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Black Women Horror Bloggers

Blogging is known in many forms; a creative outlet, business, book foundation, news source, or all the above. When you're putting love into it, the hard work alone is rewarding, its lasting impact, astounding. In the spirit of creating a consistent brand in the most do-it-yourself way possible, having a blog means you're thinking on your toes even when you're sleeping. 

The online horror community fits right in to these sentiments. And while those engaged know where to go for their news, I'm not confident that the majority are aware that women of color are building their own body of meaningful work to add to the variety of perspectives horror has always thrived upon. Below are five older and newer Black women horror bloggers out there to cape for. 


Since 2012, Wicker Girl has been sharing her travels to great locations where sects of horror creations were birthed, interviews, and her general love of the genre dating back to her first 8 years on the planet with some gory stories she'd read for her young classmates that her English teacher found unsavory. Her thoughtful pieces range from her avid enjoyment of supernatural-inspired novels to brief examinations of films such as Freaks (1932).  She resides in London with a healthy work ethic and consistently fun tales from FrightFest to chats with horror writers like Kim Newman and even actress Amber Benson.



Angela Harris (The Overthinker) is probably one of my favorite, new bloggers on the block. Overthinking Horror Films offers brief, fun snapshots of some of her favorite horror films with observations that invite horror novices to consider technical aspects of filmmaking that the genre has defined. You can also find film reviews and cases that may affirm or reject ideas you may have had about a macabre tale. Angela believes that "horror can offer viewers great insight to human nature, a different way of thinking about things, and a deeper understanding of cultural trends."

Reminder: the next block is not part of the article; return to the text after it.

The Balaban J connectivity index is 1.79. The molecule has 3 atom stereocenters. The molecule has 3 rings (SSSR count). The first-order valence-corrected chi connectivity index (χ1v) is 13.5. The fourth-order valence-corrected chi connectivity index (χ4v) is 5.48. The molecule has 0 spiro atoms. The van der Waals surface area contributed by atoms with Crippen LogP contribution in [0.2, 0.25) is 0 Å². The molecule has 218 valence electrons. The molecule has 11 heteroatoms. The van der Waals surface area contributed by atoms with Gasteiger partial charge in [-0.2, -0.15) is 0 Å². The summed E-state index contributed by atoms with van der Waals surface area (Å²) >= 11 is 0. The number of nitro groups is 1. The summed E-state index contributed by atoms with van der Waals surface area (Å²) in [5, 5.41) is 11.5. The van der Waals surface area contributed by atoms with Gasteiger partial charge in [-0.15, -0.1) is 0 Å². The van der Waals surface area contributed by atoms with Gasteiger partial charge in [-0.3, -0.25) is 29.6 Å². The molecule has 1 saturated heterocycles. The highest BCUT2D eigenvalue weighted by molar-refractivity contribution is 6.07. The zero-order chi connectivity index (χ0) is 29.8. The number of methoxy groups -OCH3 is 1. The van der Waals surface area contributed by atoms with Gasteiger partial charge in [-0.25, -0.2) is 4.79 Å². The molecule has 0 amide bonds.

It's been four plus years since New York native turned Florida resident Zena Sade Dixon titled her confident brand and brought to horror not only her passion for the independent scene but her unique convergence of fashion/style with the genre. The Real Queen Of Horror has garnered considerable attention from other online horror outlets throughout its tenure, fueled by Zena's infectious authenticity. Her talents include videography, filmmaking, and editing, which has seamlessly found its way into making Real Queen Of Horror an interactive experience along with witty musings and a highly creative vlog channel with brand new videos coming soon. Be sure to check out her Upcoming Horrors series each month!



Pixie has put five years of amazing energy into the first active horror blog created by a Black woman that I have come across. Besides a variety of film reviews, Pixie also delves into humor with a Survival Guide from a Mad Black Woman in a Zombie Apocalypse and gives a history lesson on the Tokoloshes (a.k.a. the "African gremlins"). Although life, like with many of us, caught up with her and publishing consistently became an issue, Pixie has been spotted in 2015 with a brand new vlog that I hope to see continued.


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For a film that could have been easily white-washed, Ari Aster’s Midsommar does have an inclusive cast. Before our characters are even taken to Sweden where most of the film's dread fueled action takes place, we meet them in their college town. Dani (Florence Pugh) stresses about her sister’s scary email while her boyfriend, Christian (Jack Reynor) drinks at a bar with his buddies, only one of whom is black named Josh (The Good Place's William Jackson Harper).
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"Horror has always been used to illuminate cultural anxieties and gives a voice to our collective fears. So, what to make of the gothic in America, a place which by the very nature of its founding is predisposed to a culture of anxiety? The dread knowing the enemy at the gate is understandable, but in America the enemy has already passed through it, and has been brought inside. The call is coming from inside the house."
-words by Leila Taylor